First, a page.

La joueuse d'échecs

The Woman Who Plays Chess
La joueuse d'échecs

Bertina Henrichs
FOREIGN SALES : Italy, Einaudi ; The Netherlands, De Geus ; Germany, Hoffmann und Campe (paperback : Heyne) ; Greece, Modern Times ; Spain, Alianza ; Roumania, Echinox ; Brazil, Record ; Sweden, Elisabeth Grate ; Korea, DDWorld; Japan, Chikuma Shobo ; Russia, Inostranka
Audiovisual adaptation rights sold: "Joueuse" a film by Caroline Bottaro, starring Sandrine Bonnaire and Kevin Kline (August 2009)

Eleni is a chambermaid in a tourist hotel on the island of Naxos. Having reached her forties, her dreary life revolves almost solely around her work, the car mechanic husband she married at eighteen, her two adolescent children and a childhood friend. She finds her only place of freedom in the rooms she cleans every morning and in the objects she sees there through which she dreams of another life… One day by accident she knocks over a chess piece of a match in progress. And unexpectedly her life is turned upside down: to the great displeasure of her family and the dumbfounded inhabitants of the island, she develops a passion for this game. Little by little, Eleni grows ever closer to emancipation and self-awareness. Through this voyage of discovery, a great narrative talent is revealed. A beautiful and unexpected portrait of an ordinary woman.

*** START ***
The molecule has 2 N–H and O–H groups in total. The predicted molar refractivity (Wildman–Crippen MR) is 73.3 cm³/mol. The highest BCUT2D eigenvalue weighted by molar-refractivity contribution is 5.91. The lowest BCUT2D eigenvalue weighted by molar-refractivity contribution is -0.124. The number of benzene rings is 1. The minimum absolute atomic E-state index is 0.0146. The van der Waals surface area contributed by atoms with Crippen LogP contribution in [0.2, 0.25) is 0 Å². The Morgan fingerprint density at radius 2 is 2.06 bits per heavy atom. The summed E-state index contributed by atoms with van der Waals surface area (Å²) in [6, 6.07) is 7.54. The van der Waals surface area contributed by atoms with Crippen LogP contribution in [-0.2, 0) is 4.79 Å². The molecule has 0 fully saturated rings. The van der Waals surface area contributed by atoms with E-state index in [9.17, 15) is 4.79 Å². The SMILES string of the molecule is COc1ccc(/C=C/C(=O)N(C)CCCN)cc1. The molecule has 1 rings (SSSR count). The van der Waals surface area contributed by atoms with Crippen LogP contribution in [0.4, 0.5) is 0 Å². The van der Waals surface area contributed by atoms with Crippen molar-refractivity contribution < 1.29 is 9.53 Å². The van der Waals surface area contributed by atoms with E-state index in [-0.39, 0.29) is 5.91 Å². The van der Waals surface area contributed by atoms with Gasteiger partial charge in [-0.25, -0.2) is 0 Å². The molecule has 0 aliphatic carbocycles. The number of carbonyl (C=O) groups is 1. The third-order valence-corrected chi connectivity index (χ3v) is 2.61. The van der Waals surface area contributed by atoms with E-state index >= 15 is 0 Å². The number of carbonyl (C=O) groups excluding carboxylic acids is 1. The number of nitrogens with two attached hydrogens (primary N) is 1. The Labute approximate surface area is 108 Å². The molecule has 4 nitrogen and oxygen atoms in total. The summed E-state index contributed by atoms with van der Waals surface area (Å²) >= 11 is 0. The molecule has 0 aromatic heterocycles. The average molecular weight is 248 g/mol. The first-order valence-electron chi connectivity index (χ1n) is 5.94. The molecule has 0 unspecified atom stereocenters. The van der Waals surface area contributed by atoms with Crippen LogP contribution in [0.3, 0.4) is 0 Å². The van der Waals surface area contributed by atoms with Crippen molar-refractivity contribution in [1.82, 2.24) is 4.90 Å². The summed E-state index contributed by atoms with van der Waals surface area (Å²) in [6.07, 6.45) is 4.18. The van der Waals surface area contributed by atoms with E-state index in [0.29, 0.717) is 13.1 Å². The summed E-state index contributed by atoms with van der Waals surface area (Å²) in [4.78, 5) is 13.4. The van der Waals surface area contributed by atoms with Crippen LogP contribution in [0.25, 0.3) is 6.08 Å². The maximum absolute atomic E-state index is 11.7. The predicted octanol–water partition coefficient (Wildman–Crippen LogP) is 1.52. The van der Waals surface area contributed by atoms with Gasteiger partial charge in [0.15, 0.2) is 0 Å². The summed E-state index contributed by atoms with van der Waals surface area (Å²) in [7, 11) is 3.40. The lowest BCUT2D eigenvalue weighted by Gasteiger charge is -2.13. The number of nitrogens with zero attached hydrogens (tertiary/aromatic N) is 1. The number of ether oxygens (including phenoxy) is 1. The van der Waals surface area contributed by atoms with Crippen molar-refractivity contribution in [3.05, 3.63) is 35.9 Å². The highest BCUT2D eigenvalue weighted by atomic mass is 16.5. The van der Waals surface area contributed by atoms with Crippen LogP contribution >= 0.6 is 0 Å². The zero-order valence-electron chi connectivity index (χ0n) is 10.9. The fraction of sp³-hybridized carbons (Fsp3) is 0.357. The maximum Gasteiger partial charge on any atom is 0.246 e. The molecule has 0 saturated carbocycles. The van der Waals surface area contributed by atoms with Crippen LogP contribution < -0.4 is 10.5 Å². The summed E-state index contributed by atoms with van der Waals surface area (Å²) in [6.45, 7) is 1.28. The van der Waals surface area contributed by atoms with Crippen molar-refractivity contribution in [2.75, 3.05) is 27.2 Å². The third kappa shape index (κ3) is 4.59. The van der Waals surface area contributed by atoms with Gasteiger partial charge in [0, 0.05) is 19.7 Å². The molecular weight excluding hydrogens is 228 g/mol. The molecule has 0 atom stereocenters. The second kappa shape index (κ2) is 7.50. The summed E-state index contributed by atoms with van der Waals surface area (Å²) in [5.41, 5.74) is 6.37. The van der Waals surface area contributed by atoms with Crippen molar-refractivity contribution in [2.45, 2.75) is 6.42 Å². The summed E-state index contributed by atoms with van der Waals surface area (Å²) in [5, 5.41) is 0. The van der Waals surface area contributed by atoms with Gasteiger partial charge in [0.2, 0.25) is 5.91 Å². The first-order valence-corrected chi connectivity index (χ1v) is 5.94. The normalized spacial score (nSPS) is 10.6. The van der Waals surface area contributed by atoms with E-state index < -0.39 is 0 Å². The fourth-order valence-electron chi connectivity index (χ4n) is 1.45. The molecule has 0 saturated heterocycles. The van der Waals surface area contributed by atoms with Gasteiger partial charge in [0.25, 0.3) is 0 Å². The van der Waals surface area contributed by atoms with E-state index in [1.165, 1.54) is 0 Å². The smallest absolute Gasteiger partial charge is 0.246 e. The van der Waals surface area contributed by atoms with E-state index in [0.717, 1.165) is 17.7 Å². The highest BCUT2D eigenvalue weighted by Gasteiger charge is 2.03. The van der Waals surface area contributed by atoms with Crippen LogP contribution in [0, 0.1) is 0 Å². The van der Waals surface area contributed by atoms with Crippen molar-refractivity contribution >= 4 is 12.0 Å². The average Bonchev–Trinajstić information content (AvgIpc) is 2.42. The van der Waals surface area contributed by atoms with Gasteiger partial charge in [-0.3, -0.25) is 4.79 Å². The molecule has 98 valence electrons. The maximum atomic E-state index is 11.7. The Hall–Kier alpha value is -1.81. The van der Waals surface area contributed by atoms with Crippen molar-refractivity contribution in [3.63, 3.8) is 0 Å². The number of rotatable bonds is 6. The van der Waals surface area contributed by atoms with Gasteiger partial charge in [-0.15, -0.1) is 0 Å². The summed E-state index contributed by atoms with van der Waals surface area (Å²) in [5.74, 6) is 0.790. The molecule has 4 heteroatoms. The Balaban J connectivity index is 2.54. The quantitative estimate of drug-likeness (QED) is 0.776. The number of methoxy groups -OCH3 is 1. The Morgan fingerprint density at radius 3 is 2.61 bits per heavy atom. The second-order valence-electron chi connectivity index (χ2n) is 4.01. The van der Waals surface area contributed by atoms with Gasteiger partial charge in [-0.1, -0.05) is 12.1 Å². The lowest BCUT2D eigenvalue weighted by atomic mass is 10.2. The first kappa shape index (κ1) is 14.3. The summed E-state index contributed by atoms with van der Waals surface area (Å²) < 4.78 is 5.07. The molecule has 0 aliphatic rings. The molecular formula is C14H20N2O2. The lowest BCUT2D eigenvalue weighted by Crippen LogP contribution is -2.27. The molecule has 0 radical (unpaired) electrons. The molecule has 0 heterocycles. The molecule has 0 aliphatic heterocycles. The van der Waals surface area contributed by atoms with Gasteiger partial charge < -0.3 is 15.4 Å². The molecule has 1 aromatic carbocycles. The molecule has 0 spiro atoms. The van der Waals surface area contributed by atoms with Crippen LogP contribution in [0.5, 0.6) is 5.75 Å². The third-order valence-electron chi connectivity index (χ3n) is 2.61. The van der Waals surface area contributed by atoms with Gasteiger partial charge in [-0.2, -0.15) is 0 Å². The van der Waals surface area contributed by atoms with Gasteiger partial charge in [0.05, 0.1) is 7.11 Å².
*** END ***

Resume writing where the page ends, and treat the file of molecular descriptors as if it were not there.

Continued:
Bertina Henrichs, born in Frankfurt, has lived in France for over 25 years. Following studies in literature and cinema, she became a scriptwriter of documentaries and fiction. Her fascination for the light and colour of the Greek isles, which she’s visited many times, makes for the great authenticity of the story. La Joueuse d’échecs, her first novel, was written directly in French.

  • Published on septembre 1st, 2005
  • 160 pages


« What a beautifully original idea is developed here by Bertina Henrichs, a German author who writes in French. It’s far removed from navel-gazing, egocentric literature, and very happily so! » Psychologies
“This woman who plays chess could well outmanoeuvre other more seasoned authors.” Elle

“This often moving portrait of a woman has the solitary and sunlit charm of the Greek Isles.” Le Monde